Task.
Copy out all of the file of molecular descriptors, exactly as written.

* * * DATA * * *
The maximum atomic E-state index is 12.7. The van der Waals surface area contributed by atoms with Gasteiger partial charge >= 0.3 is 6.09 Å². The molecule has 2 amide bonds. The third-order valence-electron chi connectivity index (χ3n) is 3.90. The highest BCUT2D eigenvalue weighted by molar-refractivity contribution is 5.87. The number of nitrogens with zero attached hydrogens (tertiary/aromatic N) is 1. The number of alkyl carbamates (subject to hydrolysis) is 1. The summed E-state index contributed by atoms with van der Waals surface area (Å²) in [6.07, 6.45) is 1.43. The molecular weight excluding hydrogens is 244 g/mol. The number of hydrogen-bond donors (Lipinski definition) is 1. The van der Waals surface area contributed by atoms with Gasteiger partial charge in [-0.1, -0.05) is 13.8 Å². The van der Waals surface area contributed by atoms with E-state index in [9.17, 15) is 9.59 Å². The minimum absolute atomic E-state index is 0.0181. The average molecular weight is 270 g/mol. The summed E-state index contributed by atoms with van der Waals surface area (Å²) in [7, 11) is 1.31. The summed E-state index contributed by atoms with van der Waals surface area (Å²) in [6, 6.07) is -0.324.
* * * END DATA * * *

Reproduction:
The maximum atomic E-state index is 12.7. The van der Waals surface area contributed by atoms with Gasteiger partial charge >= 0.3 is 6.09 Å². The molecule has 2 amide bonds. The third-order valence-electron chi connectivity index (χ3n) is 3.90. The highest BCUT2D eigenvalue weighted by molar-refractivity contribution is 5.87. The number of nitrogens with zero attached hydrogens (tertiary/aromatic N) is 1. The number of alkyl carbamates (subject to hydrolysis) is 1. The summed E-state index contributed by atoms with van der Waals surface area (Å²) in [6.07, 6.45) is 1.43. The molecular weight excluding hydrogens is 244 g/mol. The number of hydrogen-bond donors (Lipinski definition) is 1. The van der Waals surface area contributed by atoms with Gasteiger partial charge in [-0.1, -0.05) is 13.8 Å². The van der Waals surface area contributed by atoms with E-state index in [9.17, 15) is 9.59 Å². The minimum absolute atomic E-state index is 0.0181. The average molecular weight is 270 g/mol. The summed E-state index contributed by atoms with van der Waals surface area (Å²) in [7, 11) is 1.31. The summed E-state index contributed by atoms with van der Waals surface area (Å²) in [6, 6.07) is -0.324.